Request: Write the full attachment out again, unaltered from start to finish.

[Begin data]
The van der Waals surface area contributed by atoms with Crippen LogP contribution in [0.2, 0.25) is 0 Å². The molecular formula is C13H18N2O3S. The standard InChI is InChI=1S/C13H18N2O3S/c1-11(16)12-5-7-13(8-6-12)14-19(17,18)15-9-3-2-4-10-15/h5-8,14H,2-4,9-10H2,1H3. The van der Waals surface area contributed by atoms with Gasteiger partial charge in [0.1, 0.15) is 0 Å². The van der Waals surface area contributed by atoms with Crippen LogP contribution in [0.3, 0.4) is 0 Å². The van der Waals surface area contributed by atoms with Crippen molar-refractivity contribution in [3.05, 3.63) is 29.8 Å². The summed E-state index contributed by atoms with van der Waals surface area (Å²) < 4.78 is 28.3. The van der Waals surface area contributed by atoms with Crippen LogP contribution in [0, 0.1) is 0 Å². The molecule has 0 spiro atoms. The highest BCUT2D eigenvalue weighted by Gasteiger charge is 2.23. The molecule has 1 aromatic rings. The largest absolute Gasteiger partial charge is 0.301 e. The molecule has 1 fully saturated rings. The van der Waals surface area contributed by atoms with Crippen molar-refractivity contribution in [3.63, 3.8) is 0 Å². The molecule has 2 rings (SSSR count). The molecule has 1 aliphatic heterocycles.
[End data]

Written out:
The van der Waals surface area contributed by atoms with Crippen LogP contribution in [0.2, 0.25) is 0 Å². The molecular formula is C13H18N2O3S. The standard InChI is InChI=1S/C13H18N2O3S/c1-11(16)12-5-7-13(8-6-12)14-19(17,18)15-9-3-2-4-10-15/h5-8,14H,2-4,9-10H2,1H3. The van der Waals surface area contributed by atoms with Gasteiger partial charge in [0.1, 0.15) is 0 Å². The van der Waals surface area contributed by atoms with Crippen LogP contribution in [0.3, 0.4) is 0 Å². The van der Waals surface area contributed by atoms with Crippen molar-refractivity contribution in [3.05, 3.63) is 29.8 Å². The summed E-state index contributed by atoms with van der Waals surface area (Å²) < 4.78 is 28.3. The van der Waals surface area contributed by atoms with Crippen LogP contribution in [0, 0.1) is 0 Å². The molecule has 0 spiro atoms. The highest BCUT2D eigenvalue weighted by Gasteiger charge is 2.23. The molecule has 1 aromatic rings. The largest absolute Gasteiger partial charge is 0.301 e. The molecule has 1 fully saturated rings. The van der Waals surface area contributed by atoms with Crippen molar-refractivity contribution in [3.63, 3.8) is 0 Å². The molecule has 2 rings (SSSR count). The molecule has 1 aliphatic heterocycles.